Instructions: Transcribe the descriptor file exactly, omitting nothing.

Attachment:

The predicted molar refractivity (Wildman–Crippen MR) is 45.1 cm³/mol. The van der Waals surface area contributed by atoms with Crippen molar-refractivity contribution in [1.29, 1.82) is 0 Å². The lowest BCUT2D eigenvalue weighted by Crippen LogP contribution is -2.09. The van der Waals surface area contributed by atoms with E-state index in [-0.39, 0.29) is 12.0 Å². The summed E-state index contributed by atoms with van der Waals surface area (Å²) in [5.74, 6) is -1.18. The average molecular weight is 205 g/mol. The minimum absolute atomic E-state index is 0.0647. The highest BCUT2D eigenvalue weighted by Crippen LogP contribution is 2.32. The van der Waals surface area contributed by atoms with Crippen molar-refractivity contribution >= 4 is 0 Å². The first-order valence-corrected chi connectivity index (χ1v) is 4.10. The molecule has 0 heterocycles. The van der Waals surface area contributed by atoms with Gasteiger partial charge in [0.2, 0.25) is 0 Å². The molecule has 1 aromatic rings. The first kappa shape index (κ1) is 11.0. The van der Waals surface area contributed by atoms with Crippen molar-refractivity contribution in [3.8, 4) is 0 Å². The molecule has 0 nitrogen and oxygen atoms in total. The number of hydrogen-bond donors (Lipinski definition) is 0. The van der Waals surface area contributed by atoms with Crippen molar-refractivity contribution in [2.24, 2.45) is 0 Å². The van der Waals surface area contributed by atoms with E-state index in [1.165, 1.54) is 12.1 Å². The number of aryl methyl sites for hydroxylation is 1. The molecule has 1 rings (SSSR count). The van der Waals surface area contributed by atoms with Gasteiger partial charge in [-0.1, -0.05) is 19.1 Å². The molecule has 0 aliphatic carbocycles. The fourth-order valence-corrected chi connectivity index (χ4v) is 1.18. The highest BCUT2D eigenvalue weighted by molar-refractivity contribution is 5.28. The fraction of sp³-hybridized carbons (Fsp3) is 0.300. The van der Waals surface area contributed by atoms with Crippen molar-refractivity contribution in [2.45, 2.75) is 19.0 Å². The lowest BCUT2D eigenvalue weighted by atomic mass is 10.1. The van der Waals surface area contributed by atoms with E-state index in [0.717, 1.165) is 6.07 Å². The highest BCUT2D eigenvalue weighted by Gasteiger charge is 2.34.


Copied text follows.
The predicted molar refractivity (Wildman–Crippen MR) is 45.1 cm³/mol. The van der Waals surface area contributed by atoms with Crippen molar-refractivity contribution in [1.29, 1.82) is 0 Å². The lowest BCUT2D eigenvalue weighted by Crippen LogP contribution is -2.09. The van der Waals surface area contributed by atoms with E-state index in [-0.39, 0.29) is 12.0 Å². The summed E-state index contributed by atoms with van der Waals surface area (Å²) in [5.74, 6) is -1.18. The average molecular weight is 205 g/mol. The minimum absolute atomic E-state index is 0.0647. The highest BCUT2D eigenvalue weighted by Crippen LogP contribution is 2.32. The van der Waals surface area contributed by atoms with Crippen molar-refractivity contribution >= 4 is 0 Å². The first-order valence-corrected chi connectivity index (χ1v) is 4.10. The molecule has 0 heterocycles. The van der Waals surface area contributed by atoms with Gasteiger partial charge in [0.2, 0.25) is 0 Å². The molecule has 1 aromatic rings. The first kappa shape index (κ1) is 11.0. The van der Waals surface area contributed by atoms with Crippen molar-refractivity contribution in [3.8, 4) is 0 Å². The molecule has 0 nitrogen and oxygen atoms in total. The number of hydrogen-bond donors (Lipinski definition) is 0. The van der Waals surface area contributed by atoms with Crippen molar-refractivity contribution in [2.24, 2.45) is 0 Å². The van der Waals surface area contributed by atoms with E-state index in [1.165, 1.54) is 12.1 Å². The number of aryl methyl sites for hydroxylation is 1. The molecule has 1 rings (SSSR count). The van der Waals surface area contributed by atoms with Gasteiger partial charge in [-0.1, -0.05) is 19.1 Å². The molecule has 0 aliphatic carbocycles. The fourth-order valence-corrected chi connectivity index (χ4v) is 1.18. The highest BCUT2D eigenvalue weighted by molar-refractivity contribution is 5.28. The fraction of sp³-hybridized carbons (Fsp3) is 0.300. The van der Waals surface area contributed by atoms with Crippen molar-refractivity contribution in [2.45, 2.75) is 19.0 Å². The lowest BCUT2D eigenvalue weighted by atomic mass is 10.1. The van der Waals surface area contributed by atoms with E-state index in [0.717, 1.165) is 6.07 Å². The highest BCUT2D eigenvalue weighted by Gasteiger charge is 2.34.